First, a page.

Data has gone from a byproduct of organizations to being crowned king of the modern world. Given the high demand for data as well as its complexity, data architecture has become increasingly important for organizations embarking on any data-driven project—including embedded analytics
A poorly conceived data strategy for your dashboards and reports can negatively impact the performance of your entire application. That’s why you need to carefully design a data architecture before you embed new analytics, dashboards, or business intelligence (BI) capabilities in your software.
Inevitably, any modern data project will reach a point where performance and data complexity force you to re-evaluate the data architecture. When that happens, ask yourself these nine questions to inform your architecture plan:
#1. What are your data analytics goals?
Your data architecture will hinge on your goals. Are you generating reports to describe “what happened” (descriptive analytics), or giving people insight into what will happen based on the past (predictive analytics)? Or are you automating decisions based on patterns in data (prescriptive analytics)? Moving from descriptive to prescriptive analytics requires a progressively complex data architecture.
#2. Who is your end user?
Your data analytics goals will be tied closely to your end customer. Are your users simply trying to find information within the context of your application (for example, report writers gathering information from a portal)? Is your end user a data analyst who needs to understand performance and data structure? Is he a data scientist who wants to bring in datasets from different sources and manipulate them within your application? If you have multiple analytics users with different personas, you may need a data architecture strategy that accommodates scaling and progressive complexity.
#3. What types of content will be delivered and how?
Understanding what type of content will be delivered in your embedded analytics tool and how it will be delivered is an important part of your strategy. For example, a BI reporting tool that runs and emails reports has different performance characteristics and requirements than an interactive dashboard for an executive or a self-service BI user.
#4. What data structures do you have in place?
How your data is structured (e.g., array, file, record, table, tree) will determine how that data is stored and organized—and more importantly, how it can be accessed.
#5. What are your data latency expectations?
Data freshness is a metric that measures how quickly data updates are collected, processed, and made available in analytics reports. Do your end users demand access to real-time and near-time operational data? A well-designed data architecture can help you reduce data latency. Also consider the frequency of your data updates.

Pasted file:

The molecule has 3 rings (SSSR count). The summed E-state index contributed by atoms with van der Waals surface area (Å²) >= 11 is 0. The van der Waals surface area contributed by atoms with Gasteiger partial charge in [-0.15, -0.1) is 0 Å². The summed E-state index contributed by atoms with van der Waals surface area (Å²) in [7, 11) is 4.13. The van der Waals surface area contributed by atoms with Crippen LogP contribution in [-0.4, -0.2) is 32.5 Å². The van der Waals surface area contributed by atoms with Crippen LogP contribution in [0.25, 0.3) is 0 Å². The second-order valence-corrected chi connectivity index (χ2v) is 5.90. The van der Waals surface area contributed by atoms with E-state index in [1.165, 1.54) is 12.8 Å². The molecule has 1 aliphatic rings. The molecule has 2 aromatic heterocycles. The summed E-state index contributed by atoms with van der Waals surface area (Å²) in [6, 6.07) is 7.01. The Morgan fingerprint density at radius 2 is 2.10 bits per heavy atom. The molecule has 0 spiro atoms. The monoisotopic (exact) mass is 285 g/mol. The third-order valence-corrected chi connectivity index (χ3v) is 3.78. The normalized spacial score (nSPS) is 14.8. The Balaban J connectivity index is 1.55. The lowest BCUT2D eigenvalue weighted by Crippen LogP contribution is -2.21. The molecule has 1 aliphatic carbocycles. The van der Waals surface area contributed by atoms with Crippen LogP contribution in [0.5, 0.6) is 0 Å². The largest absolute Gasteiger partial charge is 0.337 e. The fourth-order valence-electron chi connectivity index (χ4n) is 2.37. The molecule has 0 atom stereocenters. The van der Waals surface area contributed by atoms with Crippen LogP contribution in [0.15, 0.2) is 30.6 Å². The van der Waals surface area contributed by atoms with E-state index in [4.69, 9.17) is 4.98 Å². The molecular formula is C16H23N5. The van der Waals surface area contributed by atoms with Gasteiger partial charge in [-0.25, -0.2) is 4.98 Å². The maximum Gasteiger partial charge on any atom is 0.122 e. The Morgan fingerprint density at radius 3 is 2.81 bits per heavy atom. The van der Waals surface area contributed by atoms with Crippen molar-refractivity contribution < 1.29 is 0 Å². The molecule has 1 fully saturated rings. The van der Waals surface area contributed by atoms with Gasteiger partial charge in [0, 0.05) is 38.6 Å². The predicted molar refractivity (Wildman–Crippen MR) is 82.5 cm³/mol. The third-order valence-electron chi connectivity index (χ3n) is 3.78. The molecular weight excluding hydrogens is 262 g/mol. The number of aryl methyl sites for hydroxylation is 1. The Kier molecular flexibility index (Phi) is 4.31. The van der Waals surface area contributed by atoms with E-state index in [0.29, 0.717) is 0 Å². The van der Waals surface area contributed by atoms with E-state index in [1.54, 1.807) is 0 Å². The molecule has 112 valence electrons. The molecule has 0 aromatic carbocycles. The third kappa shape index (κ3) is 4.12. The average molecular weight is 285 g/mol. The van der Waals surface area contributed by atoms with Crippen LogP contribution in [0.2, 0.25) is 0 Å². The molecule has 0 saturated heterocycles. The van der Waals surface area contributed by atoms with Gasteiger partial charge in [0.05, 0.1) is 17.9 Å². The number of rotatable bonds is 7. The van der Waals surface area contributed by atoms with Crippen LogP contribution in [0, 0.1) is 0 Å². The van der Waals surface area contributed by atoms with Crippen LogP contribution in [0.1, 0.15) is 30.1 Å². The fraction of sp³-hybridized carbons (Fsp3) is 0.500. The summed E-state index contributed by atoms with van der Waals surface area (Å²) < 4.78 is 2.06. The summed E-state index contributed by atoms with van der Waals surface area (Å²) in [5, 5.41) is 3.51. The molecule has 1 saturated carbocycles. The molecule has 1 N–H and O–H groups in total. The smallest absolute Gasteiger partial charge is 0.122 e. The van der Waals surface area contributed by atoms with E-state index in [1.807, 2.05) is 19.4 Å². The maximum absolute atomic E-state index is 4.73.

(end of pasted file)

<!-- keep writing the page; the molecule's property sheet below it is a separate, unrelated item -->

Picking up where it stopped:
#6. Where are you in your project timeline?
Are you just starting out in your embedded analytics journey, or are you looking to optimize what you have in place? Are you looking for quick wins with plans to improve your analytics offering based on customer feedback, or do you have a longer analytics blueprint to integrate a workflow with more robust features?
#7. How do you plan to scale your current application infrastructure and platform?
Are you planning to scale up with new upgrades or scale out by linking to other resources? Growing data volumes will affect your performance, so data size matters. It is therefore important to design your data architecture with scalability in mind.
#8. What skills, tools, and budget does your team have?
Does your project team have the skillset to manage data issues? What tools are used to manage your data architecture? How do you monitor the different layers to detect performance issues? If you don’t have the skillset or tools, does your budget allow you to consult with embedded analytics vendors who can conduct performance reviews and provide advice and troubleshooting?
#9. How will you iterate over time?
Most embedded analytics projects are iterative, and will change as your users demand new capabilities and new technologies emerge. Your data architecture will evolve with the different iterations of your embedded dashboards and reports.
As you embark on your data journey, remember that the road to an ideal data architecture is long and rarely straight. Don’t expect to revamp your entire data architecture instantaneously. Your data journey will depend on your business priorities, your timeline, and the needs of your customers.